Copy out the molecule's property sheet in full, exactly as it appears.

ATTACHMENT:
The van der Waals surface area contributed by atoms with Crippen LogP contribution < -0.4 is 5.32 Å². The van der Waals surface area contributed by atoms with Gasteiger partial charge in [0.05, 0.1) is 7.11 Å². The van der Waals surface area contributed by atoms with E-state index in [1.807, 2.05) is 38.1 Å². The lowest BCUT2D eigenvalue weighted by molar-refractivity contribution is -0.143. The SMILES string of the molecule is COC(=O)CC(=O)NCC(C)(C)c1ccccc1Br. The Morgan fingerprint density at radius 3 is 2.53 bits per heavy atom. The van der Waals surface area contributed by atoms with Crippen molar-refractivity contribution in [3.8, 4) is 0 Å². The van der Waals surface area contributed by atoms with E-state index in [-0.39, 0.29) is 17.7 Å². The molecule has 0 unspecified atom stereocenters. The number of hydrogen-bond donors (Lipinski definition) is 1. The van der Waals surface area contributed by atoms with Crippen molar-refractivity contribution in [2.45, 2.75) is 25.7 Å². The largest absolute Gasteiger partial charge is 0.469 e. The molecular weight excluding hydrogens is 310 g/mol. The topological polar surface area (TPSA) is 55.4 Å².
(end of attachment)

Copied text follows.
The van der Waals surface area contributed by atoms with Crippen LogP contribution < -0.4 is 5.32 Å². The van der Waals surface area contributed by atoms with Gasteiger partial charge in [0.05, 0.1) is 7.11 Å². The van der Waals surface area contributed by atoms with E-state index in [1.807, 2.05) is 38.1 Å². The lowest BCUT2D eigenvalue weighted by molar-refractivity contribution is -0.143. The SMILES string of the molecule is COC(=O)CC(=O)NCC(C)(C)c1ccccc1Br. The Morgan fingerprint density at radius 3 is 2.53 bits per heavy atom. The van der Waals surface area contributed by atoms with Crippen molar-refractivity contribution in [3.8, 4) is 0 Å². The van der Waals surface area contributed by atoms with E-state index in [-0.39, 0.29) is 17.7 Å². The molecule has 0 unspecified atom stereocenters. The number of hydrogen-bond donors (Lipinski definition) is 1. The van der Waals surface area contributed by atoms with Crippen molar-refractivity contribution in [2.45, 2.75) is 25.7 Å². The largest absolute Gasteiger partial charge is 0.469 e. The molecular weight excluding hydrogens is 310 g/mol. The topological polar surface area (TPSA) is 55.4 Å².